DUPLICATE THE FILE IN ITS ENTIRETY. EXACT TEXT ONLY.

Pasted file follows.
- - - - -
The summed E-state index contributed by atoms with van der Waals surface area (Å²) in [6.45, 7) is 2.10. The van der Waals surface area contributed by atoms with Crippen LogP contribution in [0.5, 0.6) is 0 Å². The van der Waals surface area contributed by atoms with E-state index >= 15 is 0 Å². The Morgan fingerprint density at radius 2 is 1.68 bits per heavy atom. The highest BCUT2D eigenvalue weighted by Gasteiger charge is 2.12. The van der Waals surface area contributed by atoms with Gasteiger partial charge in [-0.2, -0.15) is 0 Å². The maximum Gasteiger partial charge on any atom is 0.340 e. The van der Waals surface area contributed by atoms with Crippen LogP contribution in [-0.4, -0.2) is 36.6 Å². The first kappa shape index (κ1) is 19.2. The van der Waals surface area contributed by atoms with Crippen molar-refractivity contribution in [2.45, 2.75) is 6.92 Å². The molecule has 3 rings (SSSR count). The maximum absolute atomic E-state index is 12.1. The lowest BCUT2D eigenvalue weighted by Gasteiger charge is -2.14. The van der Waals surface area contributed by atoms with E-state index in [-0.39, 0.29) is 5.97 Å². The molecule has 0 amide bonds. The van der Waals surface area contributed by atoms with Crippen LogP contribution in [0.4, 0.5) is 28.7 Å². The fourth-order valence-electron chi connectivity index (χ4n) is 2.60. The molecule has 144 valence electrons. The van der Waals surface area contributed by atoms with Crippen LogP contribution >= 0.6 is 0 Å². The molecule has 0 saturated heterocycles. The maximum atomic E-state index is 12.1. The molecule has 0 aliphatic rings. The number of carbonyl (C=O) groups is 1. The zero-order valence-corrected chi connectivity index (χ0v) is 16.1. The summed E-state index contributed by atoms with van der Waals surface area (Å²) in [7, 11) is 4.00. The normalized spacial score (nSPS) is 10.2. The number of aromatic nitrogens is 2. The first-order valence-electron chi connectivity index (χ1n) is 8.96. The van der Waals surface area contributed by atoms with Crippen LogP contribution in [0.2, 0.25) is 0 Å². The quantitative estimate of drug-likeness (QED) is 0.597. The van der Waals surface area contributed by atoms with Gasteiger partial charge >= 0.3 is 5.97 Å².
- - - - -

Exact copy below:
The summed E-state index contributed by atoms with van der Waals surface area (Å²) in [6.45, 7) is 2.10. The van der Waals surface area contributed by atoms with Crippen LogP contribution in [0.5, 0.6) is 0 Å². The van der Waals surface area contributed by atoms with E-state index >= 15 is 0 Å². The Morgan fingerprint density at radius 2 is 1.68 bits per heavy atom. The highest BCUT2D eigenvalue weighted by Gasteiger charge is 2.12. The van der Waals surface area contributed by atoms with Gasteiger partial charge in [-0.2, -0.15) is 0 Å². The maximum Gasteiger partial charge on any atom is 0.340 e. The van der Waals surface area contributed by atoms with Crippen LogP contribution in [-0.4, -0.2) is 36.6 Å². The first kappa shape index (κ1) is 19.2. The van der Waals surface area contributed by atoms with Crippen molar-refractivity contribution in [2.45, 2.75) is 6.92 Å². The molecule has 3 rings (SSSR count). The maximum absolute atomic E-state index is 12.1. The lowest BCUT2D eigenvalue weighted by Gasteiger charge is -2.14. The van der Waals surface area contributed by atoms with E-state index in [-0.39, 0.29) is 5.97 Å². The molecule has 0 amide bonds. The van der Waals surface area contributed by atoms with Crippen LogP contribution in [0.4, 0.5) is 28.7 Å². The fourth-order valence-electron chi connectivity index (χ4n) is 2.60. The molecule has 144 valence electrons. The van der Waals surface area contributed by atoms with Crippen LogP contribution >= 0.6 is 0 Å². The molecule has 0 saturated heterocycles. The maximum atomic E-state index is 12.1. The molecule has 0 aliphatic rings. The number of carbonyl (C=O) groups is 1. The zero-order valence-corrected chi connectivity index (χ0v) is 16.1. The summed E-state index contributed by atoms with van der Waals surface area (Å²) in [7, 11) is 4.00. The normalized spacial score (nSPS) is 10.2. The number of aromatic nitrogens is 2. The first-order valence-electron chi connectivity index (χ1n) is 8.96. The van der Waals surface area contributed by atoms with Crippen LogP contribution in [0.2, 0.25) is 0 Å². The quantitative estimate of drug-likeness (QED) is 0.597. The van der Waals surface area contributed by atoms with Gasteiger partial charge >= 0.3 is 5.97 Å².